2. Although I don’t like this version, it was probably the best song Elvis ever recorded. I had to listen to him from the start of his career, my three older sisters played nothing but for a long long time. Not to say he wasn’t good, but compared to some other singers I thought the title “King” was quite pretentious, not bad for an eight year-old kid. Still…
    Thanks to Mac Davis for a great song. There was a man with emotion.

    Liked by 3 people

  3. In the Ghetto turned my head when it was released. I’d always thought Elvis was part of another generation. Although I admired his skills and talents, I wasn’t a fan, but the power with which he sang this song increased my appreciation of him. Many good covers have been released since this Elvis’ hit, but none have surpassed it. Thanks for posting. Cheers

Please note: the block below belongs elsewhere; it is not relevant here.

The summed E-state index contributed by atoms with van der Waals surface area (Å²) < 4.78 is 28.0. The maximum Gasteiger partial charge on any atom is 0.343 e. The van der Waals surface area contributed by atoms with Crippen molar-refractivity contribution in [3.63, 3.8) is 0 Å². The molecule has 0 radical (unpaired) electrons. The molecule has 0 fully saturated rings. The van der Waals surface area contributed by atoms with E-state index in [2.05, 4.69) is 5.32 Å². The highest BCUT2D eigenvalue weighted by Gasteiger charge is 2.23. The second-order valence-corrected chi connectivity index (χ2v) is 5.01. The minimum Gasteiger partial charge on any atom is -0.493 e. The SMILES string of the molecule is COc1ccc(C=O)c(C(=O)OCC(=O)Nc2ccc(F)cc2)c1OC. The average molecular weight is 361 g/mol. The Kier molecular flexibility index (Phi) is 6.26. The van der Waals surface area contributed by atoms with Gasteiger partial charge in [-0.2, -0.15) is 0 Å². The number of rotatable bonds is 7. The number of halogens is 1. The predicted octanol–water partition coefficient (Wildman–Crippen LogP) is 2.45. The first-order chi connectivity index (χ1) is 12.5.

Liked by 3 people

      • Jill, there is a two part documentary on Elvis on HBO. It is excellent. He was more involved in the production of his records. He insisted is early records have an bluesy song on one side and a country song on the other. This documentary has people like Tom Petty and Bruce Springsteen commenting on some of the musicality.

        I think he needed better guidance and more musicians around him pushing. He wanted to be a movie star and I think that took him away making music. I am not huge fan, but I do respect his talent.


        Liked by 1 person

        • That sounds interesting! I’ll see if I can find it online. Thanks! Like you, I wasn’t a huge fan, but did respect his talent. He’s another who, I think, messed up his life when he still had more he could have given the world.